1. Surprise narrowing in India current account may support rupee

Surprise narrowing in India current account may support rupee

India’s current account deficit narrowed more than estimated helped by a smaller goods trade gap, burnishing the country’s external finances and providing further support for the rupee.

By: | Updated: June 15, 2017 8:39 PM
Current account deficit, India’s current account deficit, India’s current account deficit status, impact of India’s current account deficit, Narrower current account deficit, GDP, RBI, Rupee downfall, strong rupee, smaller goods trade gap, Federal Reserve balance sheet, Narendra Modi, net foreign direct investments The local currency hit its highest level since August 2015 last month amid robust inflows into India. (PTI)

India’s current account deficit narrowed more than estimated helped by a smaller goods trade gap, burnishing the country’s external finances and providing further support for the rupee.

Key Points

The shortfall was $3.4 billion January-March, or 0.6 percent of gross domestic product, the Reserve Bank of India said in a statement in Mumbai on Thursday That compares with a median $6.3 billion deficit predicted in a Bloomberg survey of 16 economists The gap is smaller than the previous quarter’s $7.9 billion (1.4 percent of GDP) but higher than the $0.3 billion in the same quarter in the previous year (0.1 percent of GDP).

Big Picture.

The surprisingly strong data could support the rupee. The local currency hit its highest level since August 2015 last month amid robust inflows into India. The benchmark S&P BSE Sensex Index of Indian stocks has set multiple records this year, surging more than 15 percent, as both foreign and local investors bet that an election victory in India’s most populous state would allow Prime Minister Narendra Modi to push through his pro-business agenda.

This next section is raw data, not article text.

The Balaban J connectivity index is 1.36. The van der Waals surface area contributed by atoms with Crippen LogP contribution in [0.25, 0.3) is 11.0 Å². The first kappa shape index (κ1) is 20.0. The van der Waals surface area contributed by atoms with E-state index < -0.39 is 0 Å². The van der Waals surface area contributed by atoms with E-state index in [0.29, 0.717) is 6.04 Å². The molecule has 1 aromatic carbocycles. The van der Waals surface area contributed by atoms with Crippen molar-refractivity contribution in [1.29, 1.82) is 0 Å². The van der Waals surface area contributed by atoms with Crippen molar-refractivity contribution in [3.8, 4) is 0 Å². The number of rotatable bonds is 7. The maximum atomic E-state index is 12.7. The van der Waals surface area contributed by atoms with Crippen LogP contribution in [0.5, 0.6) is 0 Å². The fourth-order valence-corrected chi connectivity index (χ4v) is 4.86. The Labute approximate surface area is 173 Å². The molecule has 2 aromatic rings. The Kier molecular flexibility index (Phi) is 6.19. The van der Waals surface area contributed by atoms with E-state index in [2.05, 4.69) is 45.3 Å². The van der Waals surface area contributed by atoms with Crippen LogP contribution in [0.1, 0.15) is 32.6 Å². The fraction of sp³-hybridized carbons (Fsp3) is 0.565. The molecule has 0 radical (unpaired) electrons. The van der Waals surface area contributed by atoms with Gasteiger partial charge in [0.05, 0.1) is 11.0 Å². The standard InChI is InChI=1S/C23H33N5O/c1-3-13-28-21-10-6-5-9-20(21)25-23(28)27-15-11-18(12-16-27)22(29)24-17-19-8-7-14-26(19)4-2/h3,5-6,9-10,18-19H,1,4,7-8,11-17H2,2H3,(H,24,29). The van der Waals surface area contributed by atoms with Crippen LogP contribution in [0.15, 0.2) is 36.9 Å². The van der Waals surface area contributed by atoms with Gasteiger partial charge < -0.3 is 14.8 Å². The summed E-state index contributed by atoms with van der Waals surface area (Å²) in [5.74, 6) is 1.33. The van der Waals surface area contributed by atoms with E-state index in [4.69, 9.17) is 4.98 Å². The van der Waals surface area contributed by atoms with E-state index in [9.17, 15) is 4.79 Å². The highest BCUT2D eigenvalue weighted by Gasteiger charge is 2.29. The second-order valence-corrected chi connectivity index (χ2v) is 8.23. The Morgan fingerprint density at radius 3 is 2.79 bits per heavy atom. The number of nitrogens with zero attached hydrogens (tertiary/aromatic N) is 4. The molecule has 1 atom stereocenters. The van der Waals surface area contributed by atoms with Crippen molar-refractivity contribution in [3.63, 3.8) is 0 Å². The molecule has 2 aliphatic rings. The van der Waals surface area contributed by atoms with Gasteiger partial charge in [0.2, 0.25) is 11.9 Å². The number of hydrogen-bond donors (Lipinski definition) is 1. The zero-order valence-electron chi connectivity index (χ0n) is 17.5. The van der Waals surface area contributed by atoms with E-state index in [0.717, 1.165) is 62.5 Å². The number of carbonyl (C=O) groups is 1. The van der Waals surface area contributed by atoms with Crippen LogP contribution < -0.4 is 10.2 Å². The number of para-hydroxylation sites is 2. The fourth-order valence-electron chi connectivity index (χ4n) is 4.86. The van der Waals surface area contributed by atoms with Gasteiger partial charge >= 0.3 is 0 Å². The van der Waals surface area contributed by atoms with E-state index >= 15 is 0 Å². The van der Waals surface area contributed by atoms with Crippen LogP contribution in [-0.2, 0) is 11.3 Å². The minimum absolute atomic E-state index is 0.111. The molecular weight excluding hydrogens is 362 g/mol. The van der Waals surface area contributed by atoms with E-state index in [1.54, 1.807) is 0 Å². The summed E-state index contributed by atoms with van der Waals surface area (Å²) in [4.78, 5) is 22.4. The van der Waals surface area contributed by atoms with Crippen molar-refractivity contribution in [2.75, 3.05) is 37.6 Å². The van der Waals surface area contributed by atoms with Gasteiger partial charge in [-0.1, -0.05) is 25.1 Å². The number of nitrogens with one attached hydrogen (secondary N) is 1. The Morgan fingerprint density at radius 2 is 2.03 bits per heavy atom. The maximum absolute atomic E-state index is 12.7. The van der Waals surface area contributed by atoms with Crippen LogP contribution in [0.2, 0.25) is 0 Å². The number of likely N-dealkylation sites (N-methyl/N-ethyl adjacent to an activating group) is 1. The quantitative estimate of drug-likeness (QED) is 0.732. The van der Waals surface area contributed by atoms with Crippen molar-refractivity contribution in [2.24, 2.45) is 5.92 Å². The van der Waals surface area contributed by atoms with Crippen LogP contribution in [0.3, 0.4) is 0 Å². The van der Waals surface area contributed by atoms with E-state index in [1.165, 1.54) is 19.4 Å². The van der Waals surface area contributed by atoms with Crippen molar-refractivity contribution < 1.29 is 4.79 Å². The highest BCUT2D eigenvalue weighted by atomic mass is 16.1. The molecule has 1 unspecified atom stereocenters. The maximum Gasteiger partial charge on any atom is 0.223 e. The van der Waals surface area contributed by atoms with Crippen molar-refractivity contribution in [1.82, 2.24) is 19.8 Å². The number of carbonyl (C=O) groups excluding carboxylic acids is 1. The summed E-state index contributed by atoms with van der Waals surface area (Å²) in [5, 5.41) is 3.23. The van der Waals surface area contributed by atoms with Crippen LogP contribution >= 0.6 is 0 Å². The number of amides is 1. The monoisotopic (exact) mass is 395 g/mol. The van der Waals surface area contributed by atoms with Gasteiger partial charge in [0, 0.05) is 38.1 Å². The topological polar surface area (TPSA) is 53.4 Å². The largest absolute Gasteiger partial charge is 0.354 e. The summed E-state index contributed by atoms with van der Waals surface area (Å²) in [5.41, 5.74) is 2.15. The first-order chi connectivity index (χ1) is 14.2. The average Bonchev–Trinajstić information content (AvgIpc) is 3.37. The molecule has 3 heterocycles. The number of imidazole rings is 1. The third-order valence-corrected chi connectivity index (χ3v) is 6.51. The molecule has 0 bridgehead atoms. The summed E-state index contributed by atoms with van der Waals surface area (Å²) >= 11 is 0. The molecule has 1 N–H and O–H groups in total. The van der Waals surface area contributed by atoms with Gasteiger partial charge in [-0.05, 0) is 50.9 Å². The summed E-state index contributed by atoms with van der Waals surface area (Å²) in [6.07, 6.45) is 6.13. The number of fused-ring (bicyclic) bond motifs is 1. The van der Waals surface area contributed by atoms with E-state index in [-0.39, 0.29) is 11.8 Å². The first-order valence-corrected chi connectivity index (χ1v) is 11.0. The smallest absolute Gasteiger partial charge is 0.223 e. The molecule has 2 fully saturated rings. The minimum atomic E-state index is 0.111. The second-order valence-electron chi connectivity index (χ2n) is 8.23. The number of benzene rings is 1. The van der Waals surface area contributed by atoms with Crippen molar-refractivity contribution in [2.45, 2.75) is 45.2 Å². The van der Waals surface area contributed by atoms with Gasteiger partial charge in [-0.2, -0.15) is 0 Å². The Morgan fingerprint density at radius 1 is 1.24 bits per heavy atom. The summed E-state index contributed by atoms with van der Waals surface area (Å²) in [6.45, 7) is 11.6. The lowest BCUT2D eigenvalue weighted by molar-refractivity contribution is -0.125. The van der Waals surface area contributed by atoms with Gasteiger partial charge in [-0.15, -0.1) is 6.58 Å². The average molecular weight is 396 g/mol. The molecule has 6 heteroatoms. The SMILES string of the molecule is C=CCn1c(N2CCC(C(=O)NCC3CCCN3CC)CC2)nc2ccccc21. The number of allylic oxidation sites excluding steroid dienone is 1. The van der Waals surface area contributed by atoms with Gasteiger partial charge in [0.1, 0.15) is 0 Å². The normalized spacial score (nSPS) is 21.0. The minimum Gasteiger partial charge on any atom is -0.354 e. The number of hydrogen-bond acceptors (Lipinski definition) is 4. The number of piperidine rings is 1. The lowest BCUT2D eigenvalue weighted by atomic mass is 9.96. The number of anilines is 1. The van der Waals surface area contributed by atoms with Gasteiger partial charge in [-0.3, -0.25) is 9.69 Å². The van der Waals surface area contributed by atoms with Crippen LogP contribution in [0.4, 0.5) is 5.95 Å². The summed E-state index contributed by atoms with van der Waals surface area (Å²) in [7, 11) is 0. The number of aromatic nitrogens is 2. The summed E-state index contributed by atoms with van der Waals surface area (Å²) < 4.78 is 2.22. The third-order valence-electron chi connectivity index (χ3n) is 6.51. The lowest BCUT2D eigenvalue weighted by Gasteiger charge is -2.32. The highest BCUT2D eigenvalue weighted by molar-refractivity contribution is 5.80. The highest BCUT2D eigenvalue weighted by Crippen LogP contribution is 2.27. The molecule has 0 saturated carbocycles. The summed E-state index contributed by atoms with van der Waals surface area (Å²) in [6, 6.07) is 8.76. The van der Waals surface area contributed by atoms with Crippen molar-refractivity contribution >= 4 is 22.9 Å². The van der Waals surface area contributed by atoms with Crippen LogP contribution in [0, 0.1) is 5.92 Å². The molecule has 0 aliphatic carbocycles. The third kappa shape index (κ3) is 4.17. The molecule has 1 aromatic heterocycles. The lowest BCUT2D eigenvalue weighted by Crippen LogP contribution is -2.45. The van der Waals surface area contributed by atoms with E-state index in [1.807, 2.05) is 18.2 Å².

Nevertheless, fears of more protectionists policies in the west, which could hit India’s services exports along with an expected shrinking in the Federal Reserve’s balance sheet that could hurt foreign capital inflows, are risks which could widen India’s current account gap, analysts say. Separately, India’s trade deficit widened to $13.84 billion in May from $13.24 billion in April, with imports rising 33 percent year-on-year and exports rising 8.3 percent, according to figures from the director general of commercial intelligence and statistics.

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Details

Net services receipts were steady at $17.6 billion from the previous quarter — and slightly higher from the previous year — mainly due to higher earnings from travel, transport, construction and other business services, the RBI said Remittances remained almost unchanged at $15.7 billion from the previous year; while net foreign direct investments moderated to $5 billion in the January-March quarter The goods trade deficit narrowed to $29.7 billion from $33.3 billion the previous quarter but widened from 24.8 billion the previous year Gross FDI inflows to India in 2016/17 was at $60.2 billion, up from $55.6 billion in 2015/16.

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